How Much Do You Get Paid to Donate Plasma (+13 FAQs Answered)

How Much Do You Get Paid to Donate Plasma (+13 FAQs Answered)

Why Should I Donate Plasma?

Plasma is the largest single component of human blood, making up about 55% of your blood. It is what is left after the red blood cells, white blood cells and platelets are removed, and contains antibodies, enzymes, other proteins, water and salt.

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Plasma can’t be produced synthetically, so donated plasma is the only source for people who need it. Donated plasma is used produce therapies that treat people who have many critical diseases and disorders, such as hemophilia and primary immunodeficiency, and to treat shock, burns and trauma. Right now, plasma from recovered patients is being used to treat people who have severe cases of COVID-19 and are hospitalized.

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After care

While plasma regenerates very quickly (usually within 24-48 hours) and plasmapheresis has few to no adverse effects, it is important to take care of yourself after your donation. Having something to eat and drink within two hours after your donation helps replenish your blood volume and restore your energy.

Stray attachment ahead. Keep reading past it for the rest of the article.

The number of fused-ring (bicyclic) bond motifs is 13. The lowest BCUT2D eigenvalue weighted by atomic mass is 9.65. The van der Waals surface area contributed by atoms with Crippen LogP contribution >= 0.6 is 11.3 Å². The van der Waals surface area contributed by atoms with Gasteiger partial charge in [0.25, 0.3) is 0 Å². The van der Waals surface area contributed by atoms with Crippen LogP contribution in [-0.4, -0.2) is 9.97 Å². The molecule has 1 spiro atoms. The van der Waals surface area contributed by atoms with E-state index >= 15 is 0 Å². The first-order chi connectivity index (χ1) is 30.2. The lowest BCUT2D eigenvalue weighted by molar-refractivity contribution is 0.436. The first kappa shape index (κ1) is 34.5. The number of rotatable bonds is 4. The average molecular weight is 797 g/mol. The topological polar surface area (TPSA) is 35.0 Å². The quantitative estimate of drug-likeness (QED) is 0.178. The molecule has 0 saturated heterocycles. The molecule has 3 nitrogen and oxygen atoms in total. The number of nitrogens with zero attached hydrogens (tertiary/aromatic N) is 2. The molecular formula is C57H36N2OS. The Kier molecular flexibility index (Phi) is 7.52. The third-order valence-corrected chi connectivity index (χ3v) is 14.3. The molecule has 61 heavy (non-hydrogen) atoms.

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Why Can You Make Money Donating Plasma but Not Red Blood Cells?

It’s not illegal to make money donating blood but there are ethical concerns for paying blood donors. Paying for blood donations can reduce the quality of donations as people with underlying conditions have more incentive to lie and scam the blood donation center.

Blood donations are easier to make. Red blood cells only require a single 10-minute donation but plasma donations require two 90-minute donations for the donation to be usable. People are less likely to provide a bad sample because plasma donations require more effort than going to a local blood drive.

Here’s another kicker about why you can earn money donating plasma – you’re not donating to the Red Cross. You’re donating to a business. They will sell your plasma to companies that turn them into products. It’s only fair they compensate you for the time and your plasma, right?